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dodgem37

Tamiya P-51D, Sinai, 1956, Finished, 2.1.18

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Thank you, Mark.  I'm glad to be back tinkering on this one as well.

 

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I took a look at the condition on the model that Wolf had mentioned.  The trim console is solid from its' base upward about 2-3mm then the back opens up and becomes a void.  So I marked off just above that transitional location on the front of the console, drilled a hole, because it seemed the easier thing to do than chisel off some of the base, and inserted the rod.  You can see it way back there.

 

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While I was working on the spot light, and other floor items, I made a simple connection between the seat adjustment handle and what I lazily interpreted as the adjustment rod.

 

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While working on the condition of Wolfs' eagle eye observation, thank you, Wolf, I decided to upgrade the cable condition from .010 rod to 36 gauge wire.  At least I think it's 36 gauge.  I drilled some .015 rod, glued the wire into a 2mm segment, squeezed the front 1mm flat, sanded it to shape, drilled it, heated some .010 rod with a spent match-head to make a fastener, inserted it into the cable head and rudder pedal connection holes, then heated the remaining end to capture the rod.

 

Except for the seat radio antenna connection correction, that being shortening it a bit, and an IP button, I think the cockpit is complete.

 

Thank you for looking in.

Sincerely,

Mark

 

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Been working on the wheel well.  OOF!

 

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Not 100% complete, nor accurate.  Lots of little pieces.

 

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Lots of pencil marks to help keep things organized.  Sometimes helpful, other times not.

 

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Drilled out the gun camera housing only to realize later that Tamiya had it right, and had to punch a covering disc.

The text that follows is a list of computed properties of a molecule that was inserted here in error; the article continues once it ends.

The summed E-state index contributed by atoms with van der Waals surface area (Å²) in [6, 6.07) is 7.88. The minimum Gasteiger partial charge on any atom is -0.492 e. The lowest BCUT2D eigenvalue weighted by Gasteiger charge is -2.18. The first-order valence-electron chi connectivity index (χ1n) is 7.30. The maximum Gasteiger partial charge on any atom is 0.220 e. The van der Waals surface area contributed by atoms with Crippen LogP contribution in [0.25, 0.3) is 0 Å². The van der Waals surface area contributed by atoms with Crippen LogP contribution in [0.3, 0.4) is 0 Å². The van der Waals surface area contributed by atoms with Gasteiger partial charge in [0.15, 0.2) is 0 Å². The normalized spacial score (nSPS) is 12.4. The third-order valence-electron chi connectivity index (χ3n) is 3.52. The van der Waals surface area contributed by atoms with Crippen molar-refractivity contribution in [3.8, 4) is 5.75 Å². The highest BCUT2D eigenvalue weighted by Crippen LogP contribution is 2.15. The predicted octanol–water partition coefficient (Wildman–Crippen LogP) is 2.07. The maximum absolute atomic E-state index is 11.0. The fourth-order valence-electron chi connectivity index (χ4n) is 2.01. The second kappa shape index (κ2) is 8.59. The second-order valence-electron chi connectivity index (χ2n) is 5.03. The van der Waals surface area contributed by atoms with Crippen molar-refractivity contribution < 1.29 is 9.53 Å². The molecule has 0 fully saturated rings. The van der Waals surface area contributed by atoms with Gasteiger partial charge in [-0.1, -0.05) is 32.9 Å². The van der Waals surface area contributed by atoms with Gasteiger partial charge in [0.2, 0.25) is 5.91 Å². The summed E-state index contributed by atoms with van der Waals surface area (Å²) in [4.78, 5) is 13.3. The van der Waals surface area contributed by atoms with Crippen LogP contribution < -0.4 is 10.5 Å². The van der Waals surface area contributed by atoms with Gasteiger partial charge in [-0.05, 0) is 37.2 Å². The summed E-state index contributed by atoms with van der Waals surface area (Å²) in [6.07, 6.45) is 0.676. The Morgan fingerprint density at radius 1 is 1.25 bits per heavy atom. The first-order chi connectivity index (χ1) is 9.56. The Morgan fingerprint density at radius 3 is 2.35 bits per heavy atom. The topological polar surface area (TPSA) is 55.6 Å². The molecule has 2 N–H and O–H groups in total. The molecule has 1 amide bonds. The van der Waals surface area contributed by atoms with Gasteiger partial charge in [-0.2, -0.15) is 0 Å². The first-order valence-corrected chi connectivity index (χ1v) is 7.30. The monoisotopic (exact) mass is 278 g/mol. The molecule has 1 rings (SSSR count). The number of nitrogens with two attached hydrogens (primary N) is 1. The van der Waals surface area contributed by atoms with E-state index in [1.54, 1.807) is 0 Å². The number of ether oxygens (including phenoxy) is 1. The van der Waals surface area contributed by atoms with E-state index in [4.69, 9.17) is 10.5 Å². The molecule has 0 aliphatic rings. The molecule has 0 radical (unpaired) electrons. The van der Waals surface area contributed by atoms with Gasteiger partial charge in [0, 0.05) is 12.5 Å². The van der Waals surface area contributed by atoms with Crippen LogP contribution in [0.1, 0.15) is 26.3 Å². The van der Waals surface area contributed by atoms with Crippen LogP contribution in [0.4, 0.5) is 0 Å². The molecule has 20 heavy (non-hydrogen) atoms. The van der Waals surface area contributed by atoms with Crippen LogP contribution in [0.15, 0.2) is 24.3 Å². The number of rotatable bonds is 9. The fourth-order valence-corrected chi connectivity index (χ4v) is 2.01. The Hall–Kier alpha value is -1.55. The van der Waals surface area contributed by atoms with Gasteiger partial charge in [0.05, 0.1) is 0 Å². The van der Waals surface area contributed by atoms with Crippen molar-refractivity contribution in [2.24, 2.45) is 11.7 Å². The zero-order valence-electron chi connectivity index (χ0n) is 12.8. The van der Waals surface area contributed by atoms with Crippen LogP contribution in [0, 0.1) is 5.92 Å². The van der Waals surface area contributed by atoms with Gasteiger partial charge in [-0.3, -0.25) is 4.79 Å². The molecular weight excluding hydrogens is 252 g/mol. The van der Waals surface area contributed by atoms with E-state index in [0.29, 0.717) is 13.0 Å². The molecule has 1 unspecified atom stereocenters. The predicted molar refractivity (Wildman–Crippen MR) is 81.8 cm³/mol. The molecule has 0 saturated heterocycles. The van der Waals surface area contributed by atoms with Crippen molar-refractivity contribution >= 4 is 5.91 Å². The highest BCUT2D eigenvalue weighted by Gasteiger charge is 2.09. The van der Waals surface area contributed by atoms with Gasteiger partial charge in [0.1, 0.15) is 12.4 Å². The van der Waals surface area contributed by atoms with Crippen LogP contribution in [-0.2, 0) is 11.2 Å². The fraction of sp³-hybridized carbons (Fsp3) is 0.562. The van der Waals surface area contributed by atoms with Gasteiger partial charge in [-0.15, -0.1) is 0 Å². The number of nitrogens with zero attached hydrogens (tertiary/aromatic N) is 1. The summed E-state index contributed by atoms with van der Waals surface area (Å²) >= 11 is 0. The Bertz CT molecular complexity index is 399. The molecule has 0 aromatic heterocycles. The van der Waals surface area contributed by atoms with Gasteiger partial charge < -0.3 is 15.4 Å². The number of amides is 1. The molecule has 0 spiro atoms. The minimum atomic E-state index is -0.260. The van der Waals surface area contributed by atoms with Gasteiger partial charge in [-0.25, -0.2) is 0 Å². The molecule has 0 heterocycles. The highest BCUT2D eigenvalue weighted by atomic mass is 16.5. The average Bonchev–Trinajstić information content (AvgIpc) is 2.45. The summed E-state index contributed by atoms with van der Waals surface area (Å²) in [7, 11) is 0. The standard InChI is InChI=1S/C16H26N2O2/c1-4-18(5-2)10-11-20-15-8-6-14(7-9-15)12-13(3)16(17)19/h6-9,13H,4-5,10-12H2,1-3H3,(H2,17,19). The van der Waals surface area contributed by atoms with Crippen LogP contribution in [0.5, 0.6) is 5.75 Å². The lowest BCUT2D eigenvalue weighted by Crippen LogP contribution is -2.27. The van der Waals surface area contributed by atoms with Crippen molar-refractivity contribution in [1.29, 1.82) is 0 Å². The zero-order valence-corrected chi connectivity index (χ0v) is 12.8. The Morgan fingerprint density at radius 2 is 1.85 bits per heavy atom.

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Some accuracy, but ended up just making things visually active.

 

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Erred in drilling that hole in the center section.

 

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Those with eagle-eyes will note I have not installed the Hydraulic Landing Gear Operating Strut.  I'll be getting to that a little later.

 

Thank you for looking in.

Happy Black Friday!

Sincerely,

Mark

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Hey Mark, your detailed scratch building is unbelievable and to be admired by any modeler.  I have a question, however.  How the heck are you going to paint everything in different colors when it's all glued together?  Maybe most of it is just dry fitted?

 

Thanks,

Chuck

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Guest Peterpools

Brother Bear

Absolutely heart warming to see you back working on the Mustang again. Totally blown away with the wheel well details and your magic touch.

Keep 'em coming

Peter

Edited by Peterpools

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Guest Martinnfb

Pure madness, need to call my mother or something :)

M.

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Thank you, Loic.

 

Thank you, Chuck.

How the heck are you going to paint everything in different colors when it's all glued together?  Maybe most of it is just dry fitted?